Once you have finished editing, tweaking, and transforming your video, it is time to take the most important step. Up until this point, your video is just a project. Only you and the people who have worked on it with you have seen your creation. However, once you are finished, it is time to share it with the world.
You are going to learn how to:
Export frames to still images
Export media, such as audio and video clips and sequences
Recognize available format options
Export a master copy
Work with Adobe Media Encoder
Exporting to tape
Exporting using Premiere Pro
Once you are finished creating and editing your video, you have several choices as to how you will export it from Premiere Pro. You can export editable video or audio files from Premiere Pro, then continue to edit them in another program. In addition to exporting the video and/or audio files, you can also export a sequence of a single clip or frame. You can also export your video to share with audiences.
You can export a single frame of your video if you want. This can be helpful if you want to create a DVD cover or share a frame you are especially proud of with family and friends.
To export a frame:
Go to the Source Monitor or Program panel.
Move the playhead to the frame that you want to export.
Click Export Frame, as circled below.
You will then see the Export Frame dialogue box:
Choose a name for the frame, then select an image format. In addition, click the Browse button to choose the location where you will save the frame.
Check the Import Into Project box if you want the frame imported into the project as an image.
Click OK when you are finished.
We exported our frame as a JPEG. Once we exported it, we located the file and opened it with Windows Photo Viewer. As you can see from the title bar (at the top) the frame is now a JPEG.
You can also export audio and video from Premiere Pro. This includes clips and sequences that you can export from either the Project panel or the Timeline.
To export media in Premiere Pro, click the video you want to export in the Project panel or click the sequence in the Project panel or Timeline.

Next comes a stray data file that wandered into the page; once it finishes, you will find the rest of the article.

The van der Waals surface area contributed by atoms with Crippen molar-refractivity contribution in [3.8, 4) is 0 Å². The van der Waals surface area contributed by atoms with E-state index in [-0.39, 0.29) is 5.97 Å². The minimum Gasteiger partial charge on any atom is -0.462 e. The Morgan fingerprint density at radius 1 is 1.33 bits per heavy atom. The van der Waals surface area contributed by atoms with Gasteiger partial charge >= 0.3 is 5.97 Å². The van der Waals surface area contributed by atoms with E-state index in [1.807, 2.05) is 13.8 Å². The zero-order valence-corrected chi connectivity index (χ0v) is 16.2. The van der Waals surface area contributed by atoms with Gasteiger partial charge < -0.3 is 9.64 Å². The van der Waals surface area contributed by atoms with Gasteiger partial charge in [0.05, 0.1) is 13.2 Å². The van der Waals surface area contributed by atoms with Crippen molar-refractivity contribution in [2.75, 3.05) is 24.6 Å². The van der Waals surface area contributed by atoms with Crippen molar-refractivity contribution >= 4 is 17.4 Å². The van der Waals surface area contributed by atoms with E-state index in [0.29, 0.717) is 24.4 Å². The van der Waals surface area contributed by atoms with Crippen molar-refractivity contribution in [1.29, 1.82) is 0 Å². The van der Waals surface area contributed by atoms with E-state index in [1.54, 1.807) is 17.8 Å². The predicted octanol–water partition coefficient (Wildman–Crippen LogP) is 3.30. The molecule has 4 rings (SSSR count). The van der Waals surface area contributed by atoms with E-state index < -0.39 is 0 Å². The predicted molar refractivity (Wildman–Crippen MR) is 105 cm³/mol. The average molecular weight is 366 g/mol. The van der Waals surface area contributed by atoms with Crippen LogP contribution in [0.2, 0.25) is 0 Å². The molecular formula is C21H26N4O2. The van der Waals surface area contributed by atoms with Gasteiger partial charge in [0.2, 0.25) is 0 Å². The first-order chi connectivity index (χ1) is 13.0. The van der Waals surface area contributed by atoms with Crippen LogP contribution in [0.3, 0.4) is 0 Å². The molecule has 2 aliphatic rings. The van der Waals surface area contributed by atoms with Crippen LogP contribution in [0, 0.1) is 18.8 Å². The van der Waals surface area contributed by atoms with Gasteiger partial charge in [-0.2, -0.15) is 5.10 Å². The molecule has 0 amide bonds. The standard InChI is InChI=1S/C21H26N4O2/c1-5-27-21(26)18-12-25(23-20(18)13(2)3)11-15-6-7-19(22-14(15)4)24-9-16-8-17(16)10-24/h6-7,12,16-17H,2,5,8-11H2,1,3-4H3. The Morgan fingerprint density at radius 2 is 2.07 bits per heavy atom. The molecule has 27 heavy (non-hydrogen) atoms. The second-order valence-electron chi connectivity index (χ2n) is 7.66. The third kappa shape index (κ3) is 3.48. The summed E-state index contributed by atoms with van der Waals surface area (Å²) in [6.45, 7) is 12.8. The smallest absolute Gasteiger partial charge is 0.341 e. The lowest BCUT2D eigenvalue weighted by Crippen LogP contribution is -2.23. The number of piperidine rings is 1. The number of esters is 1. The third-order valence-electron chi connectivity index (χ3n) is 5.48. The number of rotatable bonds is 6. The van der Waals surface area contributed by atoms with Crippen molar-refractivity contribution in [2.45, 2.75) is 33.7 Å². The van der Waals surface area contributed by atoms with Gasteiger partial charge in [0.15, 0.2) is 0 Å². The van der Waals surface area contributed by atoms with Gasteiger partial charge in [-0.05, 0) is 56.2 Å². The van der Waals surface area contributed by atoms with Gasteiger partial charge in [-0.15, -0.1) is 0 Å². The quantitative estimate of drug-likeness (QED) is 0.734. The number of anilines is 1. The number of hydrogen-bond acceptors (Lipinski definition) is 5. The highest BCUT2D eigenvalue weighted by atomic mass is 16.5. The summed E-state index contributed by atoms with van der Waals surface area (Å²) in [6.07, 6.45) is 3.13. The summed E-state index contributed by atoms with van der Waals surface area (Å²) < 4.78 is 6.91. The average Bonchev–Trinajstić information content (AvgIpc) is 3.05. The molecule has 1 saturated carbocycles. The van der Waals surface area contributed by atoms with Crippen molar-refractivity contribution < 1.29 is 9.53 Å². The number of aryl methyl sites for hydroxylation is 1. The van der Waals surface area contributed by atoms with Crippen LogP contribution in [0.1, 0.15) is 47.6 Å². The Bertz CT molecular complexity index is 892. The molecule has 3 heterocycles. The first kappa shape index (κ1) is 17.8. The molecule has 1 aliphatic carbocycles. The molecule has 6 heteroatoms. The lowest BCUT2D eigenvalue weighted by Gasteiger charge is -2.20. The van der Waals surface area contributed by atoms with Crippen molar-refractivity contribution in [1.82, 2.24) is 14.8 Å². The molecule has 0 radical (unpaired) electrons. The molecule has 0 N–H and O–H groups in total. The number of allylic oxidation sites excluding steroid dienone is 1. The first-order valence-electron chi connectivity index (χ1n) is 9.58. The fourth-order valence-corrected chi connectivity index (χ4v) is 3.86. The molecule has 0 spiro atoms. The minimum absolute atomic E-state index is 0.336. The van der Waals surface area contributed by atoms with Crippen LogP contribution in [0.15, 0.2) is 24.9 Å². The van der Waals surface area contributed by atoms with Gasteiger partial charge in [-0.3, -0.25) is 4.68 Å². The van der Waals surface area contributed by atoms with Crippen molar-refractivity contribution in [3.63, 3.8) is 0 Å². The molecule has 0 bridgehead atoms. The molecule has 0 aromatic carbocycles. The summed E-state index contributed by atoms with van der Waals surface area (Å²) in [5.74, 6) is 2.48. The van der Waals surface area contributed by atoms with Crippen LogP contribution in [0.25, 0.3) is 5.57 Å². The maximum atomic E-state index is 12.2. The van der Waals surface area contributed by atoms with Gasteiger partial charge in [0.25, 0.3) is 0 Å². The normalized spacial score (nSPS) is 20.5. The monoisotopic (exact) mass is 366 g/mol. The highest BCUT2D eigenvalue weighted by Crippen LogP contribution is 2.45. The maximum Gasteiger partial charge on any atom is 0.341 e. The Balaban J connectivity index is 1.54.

Next, go to File>Export>Media.
You will then see the Export Settings dialogue box, as pictured below.
The Export Settings dialogue box is where you will choose a format for your video, as well as the preset.
The first thing you will need to determine is the format of your video once it is exported, then a preset. Always choose a format before you chose a preset.
Check the appropriate box if you want to export video and/or audio.
Below Export Video and Export Audio, you will see tabs.
Let's review a few of these.
The Audio tab contains audio encoding options.
Captions provide export options for captions. This will be greyed out if you do not have closed captions in your video.
The FTP tab lets you upload your encoded files to an FTP site. You will need your FTP credentials in order to do this.
At the bottom of the Export Settings dialogue box are four checkboxes:
Use Maximum Render Quality will enable a higher level of rendering that will improve quality.Interested in learning more? Why not take an online class in Adobe Premiere?
Use Frame Blending should be checked if you are going to change the frame rate from the source file to the output.
Use Previews allows you to use previews that were produced during editing as the output file.
Import into Project will enable Premiere Pro to import the encoded video back into the project.
When you are finished, click Export or Queue.
If you choose Queue, Adobe Media Encoder opens. Your project is added to its queue.
If you choose Export, Adobe Media Encoder renders and exports your project right away.
Let's talk a little more about formats before we move forward.
Take a look at the Export Settings dialogue box again.
Click the dropdown arrow beside AVI to see the formats available. If you are producing a video for a website or for a certain purpose, you may already know what format is required. Otherwise, you will have to select a format on your own. We will give you a brief rundown of the formats available.
AAC Audio is audio that is compressed using Advanced Audio Coding technology. This is the audio component of most H.264 files.
AIFF stands for Audio Interchange File Format. It is an audio only format that is used by OS-X.
DNxHD MXF OP1a . This is generally used to export for import into an Avid project or to create an extremely high quality archival file.
DPX, or Digital Picture Exchange , is for digital intermediate and special effects.